So, while Dilwale appeared as a hysterical attempt to capture the once magical chemistry of SRK-Kajol, it was all sound and fury signifying nothing! Other starrers too just didn’t hit the audience’s expectation levels of a super-star who had set his own standards in the romance department. Finally, his great romantic persona and the content that rocketed him earlier in 2021 is history. So are his favorite 2 comrade-in-arms directors, Karan Johar and Adi Chopra, who are exploring new areas to connect with an audience-base totally exposed to quality cinema pouring across OTT streaming 24x7. Today’s audiences have the digital bandwidth to see and compare - a dangerous predicament, which allows them to summarily dump all earlier revered keepers of the flame!

The challenge for SRK today is obviously one of transition. Except Amitabh Bachchan – serendipity fused with the ability to quickly figure out the do’s and the don’ts for survival and passionately work towards it – no major star in Bollywood has ever been able to fight his image after his best is over. Bachchan’s contemporaries are either one with their maker or fond sepia-tinted memories of their senior-citizen admirers. Can SRK follow the towering inferno’s example to switch lanes and successfully move to strong character roles with depth and dimension? Can SRK ever break free from his devastating, mesmerizing and cherished image embossed in popular imagination as king of romance? Can his audiences ever be able to reconcile to the OMG Raj-Rahul playing bade bhaiya, uncle or whatever?

While he did a decent job doing his version of KBC, Bachchan owned that slot, prosperity and chair, and even today remains the unanimous first choice, right? Further, in his so-called senior roles, whether it’s Mohabatten, Babul, Baghban or in recent times, Piku, Pink or his challenging Paa, 101 Not Out or Gulabo Sitabo, Amitabh Bachchan remains the only super star to have convincingly bridged the gap.

Can SRK hope to manage that? Superb at comedy, romance, even tragedy, will he get writers and directors to write scripts and roles that are age-appropriate and compatible to his potential as an actor, not glam, dazzling Raja of Romance? Allow him to implode instead of explode? Inspire him to put in the hard yards required to win in this new terrain?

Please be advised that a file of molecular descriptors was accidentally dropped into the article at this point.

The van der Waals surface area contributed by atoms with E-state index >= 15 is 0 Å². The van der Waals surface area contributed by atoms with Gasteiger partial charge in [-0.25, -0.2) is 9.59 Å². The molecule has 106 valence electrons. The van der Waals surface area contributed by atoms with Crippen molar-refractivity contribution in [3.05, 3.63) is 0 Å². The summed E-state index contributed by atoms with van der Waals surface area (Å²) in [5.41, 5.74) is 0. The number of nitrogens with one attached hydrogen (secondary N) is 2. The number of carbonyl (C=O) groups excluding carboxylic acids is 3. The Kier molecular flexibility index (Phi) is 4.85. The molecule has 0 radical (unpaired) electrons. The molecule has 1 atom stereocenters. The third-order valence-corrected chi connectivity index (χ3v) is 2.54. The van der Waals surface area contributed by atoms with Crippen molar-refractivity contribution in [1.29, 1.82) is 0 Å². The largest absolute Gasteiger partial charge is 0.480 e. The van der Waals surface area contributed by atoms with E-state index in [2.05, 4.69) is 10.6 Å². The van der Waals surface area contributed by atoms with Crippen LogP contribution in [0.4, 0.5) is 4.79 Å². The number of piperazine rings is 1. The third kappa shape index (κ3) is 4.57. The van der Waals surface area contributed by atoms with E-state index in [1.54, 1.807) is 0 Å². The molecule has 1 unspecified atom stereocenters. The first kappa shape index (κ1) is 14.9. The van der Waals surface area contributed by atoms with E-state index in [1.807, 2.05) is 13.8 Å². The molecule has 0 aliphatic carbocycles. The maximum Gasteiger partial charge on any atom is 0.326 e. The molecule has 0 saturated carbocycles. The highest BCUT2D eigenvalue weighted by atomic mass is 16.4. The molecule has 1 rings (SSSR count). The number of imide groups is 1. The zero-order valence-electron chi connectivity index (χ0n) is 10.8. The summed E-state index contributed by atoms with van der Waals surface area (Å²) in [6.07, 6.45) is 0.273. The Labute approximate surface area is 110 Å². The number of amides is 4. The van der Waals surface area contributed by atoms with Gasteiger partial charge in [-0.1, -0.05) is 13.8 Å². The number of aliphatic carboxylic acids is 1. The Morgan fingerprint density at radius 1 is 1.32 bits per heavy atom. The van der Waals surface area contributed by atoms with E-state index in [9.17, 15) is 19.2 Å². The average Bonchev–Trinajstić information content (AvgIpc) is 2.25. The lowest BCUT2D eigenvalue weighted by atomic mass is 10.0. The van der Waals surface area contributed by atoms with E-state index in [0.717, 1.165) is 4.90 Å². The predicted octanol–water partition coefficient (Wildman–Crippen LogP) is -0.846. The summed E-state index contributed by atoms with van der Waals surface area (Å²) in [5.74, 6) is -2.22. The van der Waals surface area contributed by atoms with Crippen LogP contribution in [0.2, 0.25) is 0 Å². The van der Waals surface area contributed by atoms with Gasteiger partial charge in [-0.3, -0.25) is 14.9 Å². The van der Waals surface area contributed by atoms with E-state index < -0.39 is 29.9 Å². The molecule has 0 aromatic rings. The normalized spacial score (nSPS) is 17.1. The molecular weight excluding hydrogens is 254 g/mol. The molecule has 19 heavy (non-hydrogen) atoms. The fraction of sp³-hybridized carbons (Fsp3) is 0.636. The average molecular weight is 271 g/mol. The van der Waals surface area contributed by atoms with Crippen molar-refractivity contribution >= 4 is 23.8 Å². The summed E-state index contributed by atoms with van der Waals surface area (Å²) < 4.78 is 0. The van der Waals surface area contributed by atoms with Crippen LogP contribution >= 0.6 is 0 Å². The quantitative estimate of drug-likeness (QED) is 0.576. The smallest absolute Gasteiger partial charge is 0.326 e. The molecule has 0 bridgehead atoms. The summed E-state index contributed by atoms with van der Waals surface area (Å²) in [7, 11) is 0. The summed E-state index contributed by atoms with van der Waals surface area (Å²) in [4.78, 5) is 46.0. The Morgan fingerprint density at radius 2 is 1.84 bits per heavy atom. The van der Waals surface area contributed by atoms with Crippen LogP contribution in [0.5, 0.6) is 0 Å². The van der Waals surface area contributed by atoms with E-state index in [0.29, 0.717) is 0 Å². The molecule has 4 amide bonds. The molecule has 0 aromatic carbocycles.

Pathan will be the crucial comeback film to answer some of these questions. He certainly appears to have the ability to do it, but will the dreaded hydra-headed monster called audiences, accept it?

Image is a deadly double-edged sword and no one knows it better than the sharp and intelligent Pathan Khan! He is an established entrepreneur and businessman par excellence with fingers in several pies (all spelling huge profits). So, the security part is settled for one of Bollywood’s wealthiest stars. What about his screen career? As the first journalist ever to do a full-fledged interview with him (HT Sunday Supplement, 1989, post-Fauji, at my South Extension flat in New Delhi), I can almost hear his immortal lines: "Mein Shah Rukh Khan, naam to suna hoga, and the killer, Chill yaar, picture to abhi bhi baaki hai mere dost!!”

Disclaimer: The views and opinions expressed in this article are those of the authors and do not necessarily reflect the official policy or position of The writers are solely responsible for any claims arising out of the contents of this article.